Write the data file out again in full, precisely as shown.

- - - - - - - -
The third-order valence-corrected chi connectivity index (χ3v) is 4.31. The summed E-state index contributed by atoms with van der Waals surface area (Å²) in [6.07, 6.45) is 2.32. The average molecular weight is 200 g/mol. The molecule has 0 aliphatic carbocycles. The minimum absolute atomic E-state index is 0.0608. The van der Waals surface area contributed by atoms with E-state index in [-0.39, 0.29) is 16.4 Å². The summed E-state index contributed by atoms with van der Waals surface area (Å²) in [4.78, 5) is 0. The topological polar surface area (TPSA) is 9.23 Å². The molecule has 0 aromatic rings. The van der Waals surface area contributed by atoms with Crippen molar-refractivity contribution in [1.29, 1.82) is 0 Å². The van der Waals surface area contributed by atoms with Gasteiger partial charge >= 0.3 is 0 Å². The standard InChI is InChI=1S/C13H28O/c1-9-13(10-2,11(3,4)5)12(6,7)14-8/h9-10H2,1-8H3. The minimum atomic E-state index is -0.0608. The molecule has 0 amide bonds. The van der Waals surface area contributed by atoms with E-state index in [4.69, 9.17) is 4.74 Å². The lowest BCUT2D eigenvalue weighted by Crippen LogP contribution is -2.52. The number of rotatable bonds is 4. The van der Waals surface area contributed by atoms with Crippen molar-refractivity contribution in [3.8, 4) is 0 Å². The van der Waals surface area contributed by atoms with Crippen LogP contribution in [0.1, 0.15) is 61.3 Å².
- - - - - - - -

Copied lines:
The third-order valence-corrected chi connectivity index (χ3v) is 4.31. The summed E-state index contributed by atoms with van der Waals surface area (Å²) in [6.07, 6.45) is 2.32. The average molecular weight is 200 g/mol. The molecule has 0 aliphatic carbocycles. The minimum absolute atomic E-state index is 0.0608. The van der Waals surface area contributed by atoms with E-state index in [-0.39, 0.29) is 16.4 Å². The summed E-state index contributed by atoms with van der Waals surface area (Å²) in [4.78, 5) is 0. The topological polar surface area (TPSA) is 9.23 Å². The molecule has 0 aromatic rings. The van der Waals surface area contributed by atoms with Crippen molar-refractivity contribution in [1.29, 1.82) is 0 Å². The van der Waals surface area contributed by atoms with Gasteiger partial charge >= 0.3 is 0 Å². The standard InChI is InChI=1S/C13H28O/c1-9-13(10-2,11(3,4)5)12(6,7)14-8/h9-10H2,1-8H3. The minimum atomic E-state index is -0.0608. The molecule has 0 amide bonds. The van der Waals surface area contributed by atoms with E-state index in [4.69, 9.17) is 4.74 Å². The lowest BCUT2D eigenvalue weighted by Crippen LogP contribution is -2.52. The number of rotatable bonds is 4. The van der Waals surface area contributed by atoms with Crippen molar-refractivity contribution in [3.8, 4) is 0 Å². The van der Waals surface area contributed by atoms with Crippen LogP contribution in [0.1, 0.15) is 61.3 Å².